·      One in seven calls to Focus on the Family’s Pastoral Care Hotline is related to internet pornography.

    ·      Today’s Christian Woman in 2003 found that one in six women, including Christians, struggles with pornography addiction.

  9. Yep, porn's bad.

    'Ol Screwtape says it well:

    "Never forget that when we are dealing with any pleasure in its healthy and normal and satisfying form, we are, in a sense, on the Enemy's ground. I know we have won many a soul through pleasure. All the same, it is His invention, not ours. He made the pleasures: all our research so far has not enabled us to produce one. All we can do is to encourage the humans to take the pleasures which our Enemy has produced, at times, or in ways, or in degrees, which He has forbidden. Hence we always try to work away from the natural condition of any pleasure to that in which it is least natural, least redolent of its Maker, and least pleasurable. An ever increasing craving for an ever diminishing pleasure is the formula. It is more certain; and it's better style. To get the man's soul and give him nothing in return—that is what really gladdens our Father's heart."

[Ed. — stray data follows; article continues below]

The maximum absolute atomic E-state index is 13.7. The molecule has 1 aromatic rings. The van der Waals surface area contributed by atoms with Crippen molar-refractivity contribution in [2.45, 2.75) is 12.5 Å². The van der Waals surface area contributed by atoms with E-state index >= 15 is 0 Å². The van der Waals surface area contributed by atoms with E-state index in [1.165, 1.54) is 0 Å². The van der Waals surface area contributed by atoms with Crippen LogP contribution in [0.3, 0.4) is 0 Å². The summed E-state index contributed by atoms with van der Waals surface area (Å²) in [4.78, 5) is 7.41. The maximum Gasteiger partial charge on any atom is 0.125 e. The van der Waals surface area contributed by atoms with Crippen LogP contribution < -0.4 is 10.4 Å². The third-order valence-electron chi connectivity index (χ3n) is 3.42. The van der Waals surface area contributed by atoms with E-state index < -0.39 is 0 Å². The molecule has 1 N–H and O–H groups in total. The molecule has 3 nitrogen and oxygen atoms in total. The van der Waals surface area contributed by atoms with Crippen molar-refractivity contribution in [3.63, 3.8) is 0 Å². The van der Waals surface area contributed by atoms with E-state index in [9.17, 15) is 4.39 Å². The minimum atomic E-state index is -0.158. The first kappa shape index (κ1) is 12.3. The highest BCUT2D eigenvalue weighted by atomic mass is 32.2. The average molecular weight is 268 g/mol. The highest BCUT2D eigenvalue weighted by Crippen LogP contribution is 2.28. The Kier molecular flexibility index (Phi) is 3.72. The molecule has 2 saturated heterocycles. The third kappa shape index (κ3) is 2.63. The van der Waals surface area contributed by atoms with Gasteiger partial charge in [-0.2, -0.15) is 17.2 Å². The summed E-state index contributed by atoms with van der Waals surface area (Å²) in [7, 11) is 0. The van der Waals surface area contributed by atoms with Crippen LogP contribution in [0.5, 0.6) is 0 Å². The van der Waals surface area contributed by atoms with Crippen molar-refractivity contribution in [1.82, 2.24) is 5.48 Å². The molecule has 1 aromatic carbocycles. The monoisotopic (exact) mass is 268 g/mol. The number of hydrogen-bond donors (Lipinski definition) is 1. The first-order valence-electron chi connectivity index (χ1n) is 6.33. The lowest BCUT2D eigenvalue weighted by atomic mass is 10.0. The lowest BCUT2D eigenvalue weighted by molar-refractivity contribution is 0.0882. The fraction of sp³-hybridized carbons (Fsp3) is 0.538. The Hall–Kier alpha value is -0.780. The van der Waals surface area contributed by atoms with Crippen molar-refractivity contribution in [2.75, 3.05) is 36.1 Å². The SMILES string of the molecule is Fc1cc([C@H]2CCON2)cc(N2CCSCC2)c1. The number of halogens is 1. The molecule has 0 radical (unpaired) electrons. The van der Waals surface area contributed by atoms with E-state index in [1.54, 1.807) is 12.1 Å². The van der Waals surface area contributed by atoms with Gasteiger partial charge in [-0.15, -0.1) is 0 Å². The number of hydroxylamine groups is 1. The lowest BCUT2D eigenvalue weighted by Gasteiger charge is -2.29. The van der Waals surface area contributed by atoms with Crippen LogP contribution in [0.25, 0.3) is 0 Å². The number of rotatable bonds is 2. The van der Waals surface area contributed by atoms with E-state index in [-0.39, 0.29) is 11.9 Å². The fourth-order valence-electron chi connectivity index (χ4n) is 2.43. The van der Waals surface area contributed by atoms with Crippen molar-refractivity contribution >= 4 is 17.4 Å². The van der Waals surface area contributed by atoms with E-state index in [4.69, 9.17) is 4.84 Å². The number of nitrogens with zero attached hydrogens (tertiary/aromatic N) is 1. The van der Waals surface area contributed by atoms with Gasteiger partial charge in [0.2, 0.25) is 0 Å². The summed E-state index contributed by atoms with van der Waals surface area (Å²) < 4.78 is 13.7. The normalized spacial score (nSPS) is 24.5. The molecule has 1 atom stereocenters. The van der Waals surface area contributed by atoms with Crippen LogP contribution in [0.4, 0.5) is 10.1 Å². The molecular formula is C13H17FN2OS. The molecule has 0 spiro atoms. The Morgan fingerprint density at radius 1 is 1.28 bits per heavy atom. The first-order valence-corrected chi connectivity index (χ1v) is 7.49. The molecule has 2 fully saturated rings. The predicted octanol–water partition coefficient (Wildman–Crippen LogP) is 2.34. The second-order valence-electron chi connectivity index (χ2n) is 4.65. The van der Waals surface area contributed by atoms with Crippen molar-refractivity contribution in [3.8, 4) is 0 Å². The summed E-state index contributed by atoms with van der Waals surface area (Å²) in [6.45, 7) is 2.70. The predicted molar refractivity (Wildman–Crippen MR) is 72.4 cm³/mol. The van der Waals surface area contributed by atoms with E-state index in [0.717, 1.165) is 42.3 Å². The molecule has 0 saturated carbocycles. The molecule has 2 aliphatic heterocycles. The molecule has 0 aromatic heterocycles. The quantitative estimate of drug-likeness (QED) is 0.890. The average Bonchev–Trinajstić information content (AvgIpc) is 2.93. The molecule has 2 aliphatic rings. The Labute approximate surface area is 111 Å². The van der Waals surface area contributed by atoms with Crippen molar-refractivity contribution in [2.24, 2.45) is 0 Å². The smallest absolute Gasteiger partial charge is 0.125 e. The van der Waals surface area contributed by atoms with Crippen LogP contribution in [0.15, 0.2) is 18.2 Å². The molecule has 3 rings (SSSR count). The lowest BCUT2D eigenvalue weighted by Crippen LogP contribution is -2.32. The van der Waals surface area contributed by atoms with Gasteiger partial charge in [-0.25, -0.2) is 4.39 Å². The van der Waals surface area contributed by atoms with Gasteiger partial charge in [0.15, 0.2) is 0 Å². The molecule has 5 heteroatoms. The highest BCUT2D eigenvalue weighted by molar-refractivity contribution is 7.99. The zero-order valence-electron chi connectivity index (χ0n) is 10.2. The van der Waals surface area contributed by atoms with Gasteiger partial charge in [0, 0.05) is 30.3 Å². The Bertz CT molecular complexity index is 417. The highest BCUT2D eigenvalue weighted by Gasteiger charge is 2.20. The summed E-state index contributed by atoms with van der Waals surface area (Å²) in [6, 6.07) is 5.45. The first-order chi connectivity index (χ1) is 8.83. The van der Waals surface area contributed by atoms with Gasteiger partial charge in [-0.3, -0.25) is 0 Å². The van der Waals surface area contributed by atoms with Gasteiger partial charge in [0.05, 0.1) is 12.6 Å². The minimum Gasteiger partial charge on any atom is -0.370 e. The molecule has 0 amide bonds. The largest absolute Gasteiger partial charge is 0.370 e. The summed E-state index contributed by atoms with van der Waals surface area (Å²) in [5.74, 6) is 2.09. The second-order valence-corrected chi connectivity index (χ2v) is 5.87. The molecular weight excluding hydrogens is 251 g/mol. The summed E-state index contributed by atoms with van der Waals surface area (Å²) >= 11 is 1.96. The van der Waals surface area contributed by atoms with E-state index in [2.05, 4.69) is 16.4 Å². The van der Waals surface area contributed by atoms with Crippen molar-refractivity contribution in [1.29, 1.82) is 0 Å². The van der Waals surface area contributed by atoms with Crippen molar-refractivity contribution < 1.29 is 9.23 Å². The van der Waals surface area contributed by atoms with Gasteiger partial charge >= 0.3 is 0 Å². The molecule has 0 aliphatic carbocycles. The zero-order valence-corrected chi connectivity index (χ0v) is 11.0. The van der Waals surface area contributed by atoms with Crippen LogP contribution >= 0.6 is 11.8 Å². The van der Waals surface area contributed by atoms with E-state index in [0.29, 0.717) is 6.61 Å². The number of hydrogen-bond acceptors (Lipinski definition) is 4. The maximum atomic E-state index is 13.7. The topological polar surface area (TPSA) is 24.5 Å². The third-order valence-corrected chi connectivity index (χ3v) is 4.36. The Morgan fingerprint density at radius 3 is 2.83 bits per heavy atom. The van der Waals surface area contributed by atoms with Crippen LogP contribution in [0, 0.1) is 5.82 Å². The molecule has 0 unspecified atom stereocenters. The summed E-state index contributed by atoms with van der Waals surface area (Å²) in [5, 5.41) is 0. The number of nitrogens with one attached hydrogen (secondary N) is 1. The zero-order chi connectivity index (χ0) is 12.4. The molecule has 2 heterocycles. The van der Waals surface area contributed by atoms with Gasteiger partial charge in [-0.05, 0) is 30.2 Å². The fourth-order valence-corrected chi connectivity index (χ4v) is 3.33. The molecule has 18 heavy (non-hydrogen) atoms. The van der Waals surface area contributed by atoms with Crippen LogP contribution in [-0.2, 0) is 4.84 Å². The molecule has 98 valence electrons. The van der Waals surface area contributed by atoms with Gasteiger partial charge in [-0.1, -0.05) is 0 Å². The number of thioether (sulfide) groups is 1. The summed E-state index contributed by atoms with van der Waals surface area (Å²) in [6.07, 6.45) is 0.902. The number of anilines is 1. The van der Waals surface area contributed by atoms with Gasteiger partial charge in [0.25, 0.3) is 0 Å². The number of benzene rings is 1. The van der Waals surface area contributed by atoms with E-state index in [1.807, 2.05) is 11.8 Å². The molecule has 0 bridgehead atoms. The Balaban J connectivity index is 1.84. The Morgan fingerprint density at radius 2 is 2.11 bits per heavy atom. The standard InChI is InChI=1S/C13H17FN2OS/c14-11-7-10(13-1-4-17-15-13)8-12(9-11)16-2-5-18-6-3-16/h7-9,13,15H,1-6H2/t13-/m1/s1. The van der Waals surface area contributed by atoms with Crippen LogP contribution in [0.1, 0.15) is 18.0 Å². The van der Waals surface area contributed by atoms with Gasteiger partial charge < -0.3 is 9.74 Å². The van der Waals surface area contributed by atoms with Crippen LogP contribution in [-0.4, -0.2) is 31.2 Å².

Chapter IX…Just in case you've never had the pleasure.

    Anyway, porn is one of the devil's bait and switch games.  It seems like sex, (a wholesome thing), but it tends to gradually warp the addict's tastes away from that which will produce the most joy. 

    I think people would resist more if they were truly aware of how their healthy urges were being warped and exploited.